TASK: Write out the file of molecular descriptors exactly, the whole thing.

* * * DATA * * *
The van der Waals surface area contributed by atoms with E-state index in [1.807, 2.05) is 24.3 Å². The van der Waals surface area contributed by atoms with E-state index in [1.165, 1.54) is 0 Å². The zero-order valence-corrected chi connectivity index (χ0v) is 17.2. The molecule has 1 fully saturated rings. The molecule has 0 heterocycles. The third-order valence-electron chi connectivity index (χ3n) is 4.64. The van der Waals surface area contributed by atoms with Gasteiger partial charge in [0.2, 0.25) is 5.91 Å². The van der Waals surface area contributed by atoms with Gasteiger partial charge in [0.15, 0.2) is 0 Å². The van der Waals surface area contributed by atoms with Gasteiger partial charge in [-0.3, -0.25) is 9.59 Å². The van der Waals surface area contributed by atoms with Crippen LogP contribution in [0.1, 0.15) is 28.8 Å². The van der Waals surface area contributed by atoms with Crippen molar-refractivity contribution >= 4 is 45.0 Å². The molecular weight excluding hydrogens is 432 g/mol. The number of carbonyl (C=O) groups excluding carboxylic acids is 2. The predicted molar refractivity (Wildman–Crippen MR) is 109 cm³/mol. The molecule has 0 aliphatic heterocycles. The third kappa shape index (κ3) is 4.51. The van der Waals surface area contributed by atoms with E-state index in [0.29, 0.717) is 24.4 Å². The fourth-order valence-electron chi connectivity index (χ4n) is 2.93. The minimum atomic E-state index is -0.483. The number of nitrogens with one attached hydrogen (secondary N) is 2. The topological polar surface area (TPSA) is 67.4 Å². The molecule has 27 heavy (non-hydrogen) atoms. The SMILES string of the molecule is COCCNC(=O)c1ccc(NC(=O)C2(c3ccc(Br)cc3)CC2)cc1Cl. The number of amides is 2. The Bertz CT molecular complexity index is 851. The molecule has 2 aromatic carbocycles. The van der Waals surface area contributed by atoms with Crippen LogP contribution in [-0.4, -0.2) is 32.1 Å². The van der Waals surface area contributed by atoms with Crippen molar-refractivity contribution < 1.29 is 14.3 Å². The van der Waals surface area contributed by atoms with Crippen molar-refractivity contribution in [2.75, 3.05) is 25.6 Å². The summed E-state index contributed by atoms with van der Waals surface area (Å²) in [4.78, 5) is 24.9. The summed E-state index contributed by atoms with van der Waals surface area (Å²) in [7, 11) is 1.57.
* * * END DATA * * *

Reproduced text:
The van der Waals surface area contributed by atoms with E-state index in [1.807, 2.05) is 24.3 Å². The van der Waals surface area contributed by atoms with E-state index in [1.165, 1.54) is 0 Å². The zero-order valence-corrected chi connectivity index (χ0v) is 17.2. The molecule has 1 fully saturated rings. The molecule has 0 heterocycles. The third-order valence-electron chi connectivity index (χ3n) is 4.64. The van der Waals surface area contributed by atoms with Gasteiger partial charge in [0.2, 0.25) is 5.91 Å². The van der Waals surface area contributed by atoms with Gasteiger partial charge in [0.15, 0.2) is 0 Å². The van der Waals surface area contributed by atoms with Gasteiger partial charge in [-0.3, -0.25) is 9.59 Å². The van der Waals surface area contributed by atoms with Crippen LogP contribution in [0.1, 0.15) is 28.8 Å². The van der Waals surface area contributed by atoms with Crippen molar-refractivity contribution >= 4 is 45.0 Å². The molecular weight excluding hydrogens is 432 g/mol. The number of carbonyl (C=O) groups excluding carboxylic acids is 2. The predicted molar refractivity (Wildman–Crippen MR) is 109 cm³/mol. The molecule has 0 aliphatic heterocycles. The third kappa shape index (κ3) is 4.51. The van der Waals surface area contributed by atoms with E-state index in [0.29, 0.717) is 24.4 Å². The fourth-order valence-electron chi connectivity index (χ4n) is 2.93. The minimum atomic E-state index is -0.483. The number of nitrogens with one attached hydrogen (secondary N) is 2. The topological polar surface area (TPSA) is 67.4 Å². The molecule has 27 heavy (non-hydrogen) atoms. The SMILES string of the molecule is COCCNC(=O)c1ccc(NC(=O)C2(c3ccc(Br)cc3)CC2)cc1Cl. The number of amides is 2. The Bertz CT molecular complexity index is 851. The molecule has 2 aromatic carbocycles. The van der Waals surface area contributed by atoms with Crippen LogP contribution in [-0.4, -0.2) is 32.1 Å². The van der Waals surface area contributed by atoms with Crippen molar-refractivity contribution < 1.29 is 14.3 Å². The van der Waals surface area contributed by atoms with Crippen molar-refractivity contribution in [2.75, 3.05) is 25.6 Å². The summed E-state index contributed by atoms with van der Waals surface area (Å²) in [4.78, 5) is 24.9. The summed E-state index contributed by atoms with van der Waals surface area (Å²) in [7, 11) is 1.57.